Plot Structure: Basic Sequence of Events In A Story
Plot Structure: The basic sequence of events in a story or literature is referred to as a plot. An incident that compels the main character to act and start a quest is known as the inciting incident, and it marks the beginning of a plot. Along the way, tension and conflict erupt to help the plot take on a narrative arc. Each of the five components that make up a plot’s structure serves a crucial purpose as follows:
Plot Structure: Basic Sequence Of Events In A Story
1. Story Beginning
You introduce your characters, establish the scene, and start to introduce the main conflict of your novel in this section of your book. The exposition of a story frequently only lasts a few chapters since readers want to get right to the battle. Introduce your inciting occurrence as soon as possible to get things started. Many authors make the error of filling their exposition with fascinating but ultimately pointless details about the world they are describing in their work. Even though you’ll want to make sure the reader is aware of all the background details, reading endless pages of non-action is boring. The reader should be thrust into the action of your story as soon as possible. Try to incorporate background information as naturally as you can at this point.
Conflict is the main problem in the story faced by protagonist, his friends or community at large. Sometimes protagonist try to solve the problem and make it more complex. Conflict is what make the story interesting, and readers get hooked by the way characters of the story take their step to solve it.
An inciting incident, or a turning point in your novel, usually ushers in the increasing action. There will be numerous conflict-filled moments as the story develops, which will heighten the excitement as it approaches the conclusion. Imagine it as the part of an amusement ride where you are climbing to the top. Until the reader is ready to see everything come crashing down, you want to keep developing your story. Make every moment of tension more compelling than the last because it will take up the most of your book and have the most impact on the reader’s understanding of your story. Don’t be scared to pose certain queries that your book’s conclusion will not resolve.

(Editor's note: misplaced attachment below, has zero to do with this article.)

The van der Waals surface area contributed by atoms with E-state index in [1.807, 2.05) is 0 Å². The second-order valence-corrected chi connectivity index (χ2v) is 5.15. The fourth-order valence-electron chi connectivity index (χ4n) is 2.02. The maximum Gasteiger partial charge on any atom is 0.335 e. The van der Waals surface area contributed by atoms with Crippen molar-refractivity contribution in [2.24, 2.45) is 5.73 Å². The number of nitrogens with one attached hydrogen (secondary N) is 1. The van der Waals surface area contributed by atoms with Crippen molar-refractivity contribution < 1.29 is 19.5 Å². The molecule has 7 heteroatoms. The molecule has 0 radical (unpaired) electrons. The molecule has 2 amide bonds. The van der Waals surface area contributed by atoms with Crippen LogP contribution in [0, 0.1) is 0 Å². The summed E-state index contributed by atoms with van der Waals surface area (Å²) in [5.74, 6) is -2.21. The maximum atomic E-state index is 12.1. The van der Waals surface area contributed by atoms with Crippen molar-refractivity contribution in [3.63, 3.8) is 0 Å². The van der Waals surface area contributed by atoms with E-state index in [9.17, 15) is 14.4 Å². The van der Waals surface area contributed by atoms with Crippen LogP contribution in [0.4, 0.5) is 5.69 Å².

Your story’s climax marks the height of the conflict, the storyline, and the characters. Frequently, this is the turning point in the narrative where everything changes or where your main character is compelled to make a crucial choice. The reader should be left wondering what will happen next in your story at this point. Consider yourself at the height of the roller coaster, and everything comes to a complete stop. The feeling that a fantastic climax will leave the readers with will compel them to continue reading until the very end.
You should begin driving your story toward a more satisfactory finish now that you’ve reached its apex. So that your story doesn’t feel hurried in the final chapters, now is the time to begin resolving tensions and subplots. Additionally, this is the point at which any problems that emerged as a result of the climax can begin to be settled.
The resolution, which brings your story to a close and allows you to tie up any remaining loose ends, determines whether it will have a happy or tragic conclusion. Alternatively, if you’re writing a series, this would be the perfect opportunity to craft a cliffhanger that will have readers eagerly awaiting the next book.
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